Community activists in Seminole Heights are fuming at the FloridaDepartment of Transportation (DOT).
And it isn't the first time.
After losing a two-year battle against the widening of Hillsborough Avenue, members of the Old Seminole Heights Preservation Committee now fear the DOT is preparing to demolish a house they regard as historic.
DOT Property Manager Mike Mahagan said the state has a $6,000 contract to raze the house at 5402 Suwanee St., its garage and a clapboard building on the corner lot.
Mahagan said the demolition could occur as early as next week, although the DOT would listen to offers from anyone interested in removing the house.
The final order to demolish has not been issued yet, and the contract is not final until then, Mahagan said.
Howard Moore, a real estate agent and chairman of the committee, said the 1913 house was one of the first homes in a community largely built in the 1920s. Moore said a house across Suwanee - and four others the DOT will have to buy for the project - was declared historic by the Tampa-Hillsborough County Preservation Board.
"I don't see a great difference between that house and the ones they deem to be contributing to the historic character of the neighborhood," Moore said.
Pat Kemp, a committee member and news director at WUSF-FM, said all houses more than 50 years old are historic simply by virtue of their age.
"They don't care at all about preserving the neighborhood," Kemp said. "They only care about widening the streets and making traffic counts."
But David Rigney, research and construction manager for the
Tampa/Hillsborough County Preservation Board, said Friday that the house does contribute to the historic character of the neighborhood, a key test on whether historic districts can be included on the National Register of Historic Place.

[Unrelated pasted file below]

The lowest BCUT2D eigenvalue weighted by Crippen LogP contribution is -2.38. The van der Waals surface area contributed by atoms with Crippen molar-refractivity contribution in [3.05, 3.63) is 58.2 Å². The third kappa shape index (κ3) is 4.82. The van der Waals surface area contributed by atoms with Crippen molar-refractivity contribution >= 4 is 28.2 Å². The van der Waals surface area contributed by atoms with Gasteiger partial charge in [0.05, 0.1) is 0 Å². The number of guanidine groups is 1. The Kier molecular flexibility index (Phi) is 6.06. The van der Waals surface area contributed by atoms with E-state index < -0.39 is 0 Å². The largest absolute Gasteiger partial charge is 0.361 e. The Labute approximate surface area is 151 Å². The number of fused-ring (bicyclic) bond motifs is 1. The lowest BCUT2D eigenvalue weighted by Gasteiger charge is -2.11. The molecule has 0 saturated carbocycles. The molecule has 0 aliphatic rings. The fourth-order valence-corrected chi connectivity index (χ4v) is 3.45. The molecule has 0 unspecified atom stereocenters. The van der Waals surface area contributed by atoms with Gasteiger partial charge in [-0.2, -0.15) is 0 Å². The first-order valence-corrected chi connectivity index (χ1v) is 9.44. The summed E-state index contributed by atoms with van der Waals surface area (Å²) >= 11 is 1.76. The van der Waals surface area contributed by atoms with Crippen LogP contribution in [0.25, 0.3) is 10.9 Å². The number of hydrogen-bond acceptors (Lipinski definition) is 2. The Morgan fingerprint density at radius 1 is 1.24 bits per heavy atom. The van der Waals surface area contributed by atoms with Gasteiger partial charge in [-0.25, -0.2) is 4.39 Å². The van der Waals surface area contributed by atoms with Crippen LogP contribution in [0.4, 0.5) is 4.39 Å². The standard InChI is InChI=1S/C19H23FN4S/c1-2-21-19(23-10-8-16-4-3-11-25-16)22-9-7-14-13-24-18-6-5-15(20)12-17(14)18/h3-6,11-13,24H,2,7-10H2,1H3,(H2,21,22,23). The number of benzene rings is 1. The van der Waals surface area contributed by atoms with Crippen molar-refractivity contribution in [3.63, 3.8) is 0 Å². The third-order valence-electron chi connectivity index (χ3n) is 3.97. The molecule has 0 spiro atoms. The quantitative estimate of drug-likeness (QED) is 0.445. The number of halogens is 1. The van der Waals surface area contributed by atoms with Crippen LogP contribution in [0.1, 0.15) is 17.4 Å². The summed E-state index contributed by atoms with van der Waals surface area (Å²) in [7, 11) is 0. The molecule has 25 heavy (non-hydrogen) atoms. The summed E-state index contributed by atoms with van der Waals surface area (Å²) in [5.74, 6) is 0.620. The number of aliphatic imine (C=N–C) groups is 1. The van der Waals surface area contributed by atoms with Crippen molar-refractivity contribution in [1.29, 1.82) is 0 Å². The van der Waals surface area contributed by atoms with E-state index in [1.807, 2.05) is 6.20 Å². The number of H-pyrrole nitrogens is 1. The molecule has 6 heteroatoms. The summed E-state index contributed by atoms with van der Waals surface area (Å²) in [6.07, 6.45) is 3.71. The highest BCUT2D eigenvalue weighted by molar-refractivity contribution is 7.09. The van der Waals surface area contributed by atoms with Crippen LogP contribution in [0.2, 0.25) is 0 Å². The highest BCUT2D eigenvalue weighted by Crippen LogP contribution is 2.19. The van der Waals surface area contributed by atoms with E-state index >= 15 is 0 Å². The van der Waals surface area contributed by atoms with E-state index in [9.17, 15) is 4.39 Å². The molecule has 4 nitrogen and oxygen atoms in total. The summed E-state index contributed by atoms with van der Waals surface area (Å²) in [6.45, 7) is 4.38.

"It was a plain and simple mistake that it was not classified as
contributing," Rigney said.
But even though the building might be historic, technical regulations on boundaries still might exclude it from protection. Fred Wittemore, the DOT acquisitions administrator, said he would welcome and assist neighborhood or other groups that want to remove the house.
DOT officials said they are sensitive to the historic character of Seminole Heights, built as a "streetcar suburb" of Tampa. Agnes Spielmann, the engineer in charge of planning the Hillsborough Avenue widening, said plans call for an 8-foot high brick wall to line the road from Central to Nebraska avenues. The walls will be adorned with brick columns.
The DOT also plans decorative lamp fixtures to highlight the historic character of the neighborhood, Spielmann said.
Community activists such as Moore and Kemp said they think the road widening will further split a neighborhood already divided by Nebraska and Florida avenues as well as Interstate 275. They would prefer diverting traffic to other east-west roads.
The project comes as the neighborhood is experiencing something of a renaissance similar to what occurred in Hyde Park. Darcy Feldman, a real estate agent, said she sold three houses in Seminole Heights within the past six months at prices "in the mid-50s."
Matthew Snook, 27, who owns a house just off Hillsborough Avenue, said he does not oppose the road widening or the demolition of the house. He said the barrier wall will help buffer his property from traffic and transients.